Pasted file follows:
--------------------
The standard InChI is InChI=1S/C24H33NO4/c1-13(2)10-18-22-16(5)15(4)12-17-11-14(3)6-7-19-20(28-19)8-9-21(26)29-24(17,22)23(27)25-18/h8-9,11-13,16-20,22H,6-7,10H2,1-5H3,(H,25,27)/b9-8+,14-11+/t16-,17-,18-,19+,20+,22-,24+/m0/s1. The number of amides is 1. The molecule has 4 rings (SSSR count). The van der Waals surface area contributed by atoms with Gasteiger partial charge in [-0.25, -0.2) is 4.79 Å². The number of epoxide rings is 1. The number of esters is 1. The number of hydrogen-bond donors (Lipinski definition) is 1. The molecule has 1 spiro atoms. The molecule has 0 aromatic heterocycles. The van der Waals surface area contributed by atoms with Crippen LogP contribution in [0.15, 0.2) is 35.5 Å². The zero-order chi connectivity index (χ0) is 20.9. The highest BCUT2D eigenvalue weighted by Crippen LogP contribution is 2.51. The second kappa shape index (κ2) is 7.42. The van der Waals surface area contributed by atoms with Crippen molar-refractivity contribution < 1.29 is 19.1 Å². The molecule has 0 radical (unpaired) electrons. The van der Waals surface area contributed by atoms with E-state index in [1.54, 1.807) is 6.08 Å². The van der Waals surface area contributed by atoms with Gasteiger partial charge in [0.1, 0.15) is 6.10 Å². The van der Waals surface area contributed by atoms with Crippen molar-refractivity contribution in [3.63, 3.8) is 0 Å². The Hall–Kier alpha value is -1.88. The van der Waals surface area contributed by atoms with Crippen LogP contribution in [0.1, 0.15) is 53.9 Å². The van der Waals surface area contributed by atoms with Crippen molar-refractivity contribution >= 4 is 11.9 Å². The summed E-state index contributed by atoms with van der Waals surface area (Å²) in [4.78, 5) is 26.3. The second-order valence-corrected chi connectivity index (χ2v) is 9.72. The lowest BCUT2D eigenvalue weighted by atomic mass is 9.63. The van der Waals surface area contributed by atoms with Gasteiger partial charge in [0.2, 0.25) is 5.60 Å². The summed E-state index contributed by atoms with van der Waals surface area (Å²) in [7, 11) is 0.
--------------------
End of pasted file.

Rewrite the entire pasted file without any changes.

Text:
The standard InChI is InChI=1S/C24H33NO4/c1-13(2)10-18-22-16(5)15(4)12-17-11-14(3)6-7-19-20(28-19)8-9-21(26)29-24(17,22)23(27)25-18/h8-9,11-13,16-20,22H,6-7,10H2,1-5H3,(H,25,27)/b9-8+,14-11+/t16-,17-,18-,19+,20+,22-,24+/m0/s1. The number of amides is 1. The molecule has 4 rings (SSSR count). The van der Waals surface area contributed by atoms with Gasteiger partial charge in [-0.25, -0.2) is 4.79 Å². The number of epoxide rings is 1. The number of esters is 1. The number of hydrogen-bond donors (Lipinski definition) is 1. The molecule has 1 spiro atoms. The molecule has 0 aromatic heterocycles. The van der Waals surface area contributed by atoms with Crippen LogP contribution in [0.15, 0.2) is 35.5 Å². The zero-order chi connectivity index (χ0) is 20.9. The highest BCUT2D eigenvalue weighted by Crippen LogP contribution is 2.51. The second kappa shape index (κ2) is 7.42. The van der Waals surface area contributed by atoms with Crippen molar-refractivity contribution < 1.29 is 19.1 Å². The molecule has 0 radical (unpaired) electrons. The van der Waals surface area contributed by atoms with E-state index in [1.54, 1.807) is 6.08 Å². The van der Waals surface area contributed by atoms with Gasteiger partial charge in [0.1, 0.15) is 6.10 Å². The van der Waals surface area contributed by atoms with Crippen molar-refractivity contribution in [3.63, 3.8) is 0 Å². The Hall–Kier alpha value is -1.88. The van der Waals surface area contributed by atoms with Crippen LogP contribution in [0.1, 0.15) is 53.9 Å². The van der Waals surface area contributed by atoms with Crippen molar-refractivity contribution >= 4 is 11.9 Å². The summed E-state index contributed by atoms with van der Waals surface area (Å²) in [4.78, 5) is 26.3. The second-order valence-corrected chi connectivity index (χ2v) is 9.72. The lowest BCUT2D eigenvalue weighted by atomic mass is 9.63. The van der Waals surface area contributed by atoms with Gasteiger partial charge in [0.2, 0.25) is 5.60 Å². The summed E-state index contributed by atoms with van der Waals surface area (Å²) in [7, 11) is 0.